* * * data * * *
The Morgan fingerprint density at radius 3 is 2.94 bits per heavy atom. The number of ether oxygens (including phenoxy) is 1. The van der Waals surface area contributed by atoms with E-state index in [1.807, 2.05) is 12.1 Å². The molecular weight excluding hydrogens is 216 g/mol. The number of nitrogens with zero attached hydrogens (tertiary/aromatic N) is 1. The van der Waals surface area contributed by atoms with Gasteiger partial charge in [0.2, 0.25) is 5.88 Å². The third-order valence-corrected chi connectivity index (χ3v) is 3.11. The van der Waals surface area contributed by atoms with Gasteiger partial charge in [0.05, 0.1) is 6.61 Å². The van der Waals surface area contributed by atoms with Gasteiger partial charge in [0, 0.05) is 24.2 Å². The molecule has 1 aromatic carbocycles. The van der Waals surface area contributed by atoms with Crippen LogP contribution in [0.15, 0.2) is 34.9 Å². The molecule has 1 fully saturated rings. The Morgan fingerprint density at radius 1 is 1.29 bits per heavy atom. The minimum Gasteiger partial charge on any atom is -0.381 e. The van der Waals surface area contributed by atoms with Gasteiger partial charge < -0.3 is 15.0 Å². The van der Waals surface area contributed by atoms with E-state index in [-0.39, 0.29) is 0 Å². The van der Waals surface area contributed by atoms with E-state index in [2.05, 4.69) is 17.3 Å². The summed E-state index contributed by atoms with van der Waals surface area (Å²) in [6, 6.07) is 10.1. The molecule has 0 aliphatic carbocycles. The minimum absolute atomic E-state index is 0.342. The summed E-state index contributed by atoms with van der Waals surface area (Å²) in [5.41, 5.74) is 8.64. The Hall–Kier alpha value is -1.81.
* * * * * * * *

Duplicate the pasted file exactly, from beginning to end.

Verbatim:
The Morgan fingerprint density at radius 3 is 2.94 bits per heavy atom. The number of ether oxygens (including phenoxy) is 1. The van der Waals surface area contributed by atoms with E-state index in [1.807, 2.05) is 12.1 Å². The molecular weight excluding hydrogens is 216 g/mol. The number of nitrogens with zero attached hydrogens (tertiary/aromatic N) is 1. The van der Waals surface area contributed by atoms with Gasteiger partial charge in [0.2, 0.25) is 5.88 Å². The third-order valence-corrected chi connectivity index (χ3v) is 3.11. The van der Waals surface area contributed by atoms with Gasteiger partial charge in [0.05, 0.1) is 6.61 Å². The van der Waals surface area contributed by atoms with Gasteiger partial charge in [0, 0.05) is 24.2 Å². The molecule has 1 aromatic carbocycles. The van der Waals surface area contributed by atoms with Crippen LogP contribution in [0.15, 0.2) is 34.9 Å². The molecule has 1 fully saturated rings. The Morgan fingerprint density at radius 1 is 1.29 bits per heavy atom. The minimum Gasteiger partial charge on any atom is -0.381 e. The van der Waals surface area contributed by atoms with Gasteiger partial charge < -0.3 is 15.0 Å². The van der Waals surface area contributed by atoms with E-state index in [-0.39, 0.29) is 0 Å². The van der Waals surface area contributed by atoms with E-state index in [2.05, 4.69) is 17.3 Å². The summed E-state index contributed by atoms with van der Waals surface area (Å²) in [6, 6.07) is 10.1. The molecule has 0 aliphatic carbocycles. The minimum absolute atomic E-state index is 0.342. The summed E-state index contributed by atoms with van der Waals surface area (Å²) in [5.41, 5.74) is 8.64. The Hall–Kier alpha value is -1.81.